Hail and well met!
My name is Mark. :-)
I have been playing RPGs since their introduction and I have been drawing maps since I was a kid. With the advent of programs such as Canvas 3.5 and Visio I began switching most of my work over to computer aided CAD type programs. However, I still like to just hand draw things and then scan them in. By doing so I have found that I can produce really bad maps (my drawing skills leave a lot to be desired) which I can then use to show my players. Their response is usually "What is that supposed to be?" which is how most of our games start out. If I feel I need to do so - I will redraw the maps but usually I just add layers of information into the CAD system as notes. By doing this I can create separate height fields, the location of underground items such as rivers, dungeons, and the like. By scanning at 300dpi I get lots of room to do any underground items without having to redraw the actual map. I am still in the process of trying to load in all of my dungeons and other things (yes - I did draw a lot of things). Recently I took my six foot by four foot hand drawn map of my world over to Kinko's and had it scanned in. It took six or seven tries because the map kept sliding in the scanner (I used Vellum) but we finally got it through. Over 700MB file! Gack! But Photoshop could handle it (although very - very - slowly). Anyway - I'm a computer programmer by trade as well as a really low quality graphic artist (think 3rd grader drawings) who can use CAD systems to make up for his shortcomings when drawing by hand. Also currently unemployed and looking for work. :-) Like who isn't anymore! :-)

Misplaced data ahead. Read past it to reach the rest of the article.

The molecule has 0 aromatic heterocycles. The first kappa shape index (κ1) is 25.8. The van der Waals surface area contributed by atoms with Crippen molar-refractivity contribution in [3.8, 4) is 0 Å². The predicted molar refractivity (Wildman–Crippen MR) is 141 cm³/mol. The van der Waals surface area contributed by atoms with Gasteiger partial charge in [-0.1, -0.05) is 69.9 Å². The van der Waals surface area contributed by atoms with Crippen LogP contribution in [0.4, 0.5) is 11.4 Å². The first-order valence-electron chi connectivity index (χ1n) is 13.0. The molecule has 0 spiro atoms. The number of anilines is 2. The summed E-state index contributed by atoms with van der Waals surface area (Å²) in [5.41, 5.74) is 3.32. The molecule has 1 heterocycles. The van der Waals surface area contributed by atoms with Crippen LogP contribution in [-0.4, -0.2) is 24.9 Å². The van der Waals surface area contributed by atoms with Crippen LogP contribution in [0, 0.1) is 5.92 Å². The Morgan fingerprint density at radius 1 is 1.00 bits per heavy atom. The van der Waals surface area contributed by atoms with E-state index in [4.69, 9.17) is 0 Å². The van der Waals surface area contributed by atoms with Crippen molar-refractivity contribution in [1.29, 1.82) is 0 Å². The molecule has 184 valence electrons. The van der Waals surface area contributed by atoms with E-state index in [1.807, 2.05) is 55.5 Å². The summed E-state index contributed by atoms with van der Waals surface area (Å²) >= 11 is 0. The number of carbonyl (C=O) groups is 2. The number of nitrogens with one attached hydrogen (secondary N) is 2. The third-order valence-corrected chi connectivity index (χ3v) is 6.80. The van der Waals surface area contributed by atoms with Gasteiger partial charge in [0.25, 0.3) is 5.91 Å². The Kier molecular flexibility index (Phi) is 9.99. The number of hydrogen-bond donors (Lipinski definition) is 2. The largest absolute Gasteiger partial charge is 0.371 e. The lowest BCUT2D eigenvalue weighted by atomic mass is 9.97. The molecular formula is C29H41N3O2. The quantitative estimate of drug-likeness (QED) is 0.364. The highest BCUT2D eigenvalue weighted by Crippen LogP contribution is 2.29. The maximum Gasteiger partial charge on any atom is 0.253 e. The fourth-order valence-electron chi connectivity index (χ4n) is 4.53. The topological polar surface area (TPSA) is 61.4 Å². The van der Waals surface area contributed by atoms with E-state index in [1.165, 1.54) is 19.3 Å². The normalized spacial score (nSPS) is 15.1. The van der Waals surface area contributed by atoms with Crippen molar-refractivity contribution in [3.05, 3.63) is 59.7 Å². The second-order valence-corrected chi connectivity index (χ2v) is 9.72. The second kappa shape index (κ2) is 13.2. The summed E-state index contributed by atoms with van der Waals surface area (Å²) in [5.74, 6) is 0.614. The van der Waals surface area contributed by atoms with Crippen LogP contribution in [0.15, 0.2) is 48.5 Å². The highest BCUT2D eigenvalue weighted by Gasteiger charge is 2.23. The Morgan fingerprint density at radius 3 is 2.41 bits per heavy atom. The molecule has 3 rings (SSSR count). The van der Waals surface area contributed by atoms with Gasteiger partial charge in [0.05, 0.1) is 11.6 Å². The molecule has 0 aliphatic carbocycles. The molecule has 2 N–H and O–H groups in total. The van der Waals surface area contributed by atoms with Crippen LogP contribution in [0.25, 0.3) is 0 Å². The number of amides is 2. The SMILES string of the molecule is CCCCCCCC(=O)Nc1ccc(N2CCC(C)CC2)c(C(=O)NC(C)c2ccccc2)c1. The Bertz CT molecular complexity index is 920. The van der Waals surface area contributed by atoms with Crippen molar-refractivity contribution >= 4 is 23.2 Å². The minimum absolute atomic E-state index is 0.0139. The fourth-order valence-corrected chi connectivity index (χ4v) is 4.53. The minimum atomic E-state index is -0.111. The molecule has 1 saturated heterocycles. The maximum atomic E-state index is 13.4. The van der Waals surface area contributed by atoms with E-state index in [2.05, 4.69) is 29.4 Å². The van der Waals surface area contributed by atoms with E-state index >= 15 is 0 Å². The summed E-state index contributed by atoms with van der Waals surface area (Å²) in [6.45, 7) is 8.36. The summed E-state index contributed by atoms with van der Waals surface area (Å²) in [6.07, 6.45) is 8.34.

Anyway! Hello and well met everyone! :-)
Hello back! I am a nub myself - to this site and to using software as well. I thought I would start with Gimp and Inkscape and go from there. In my profession I have used AutoCad and Microstation but not for my maps. I just draw by hand so far. I have yet to put anything I've made up on the internet. So I am new to that kind of stuff, though I am a wiz-bang at maps in many other ways.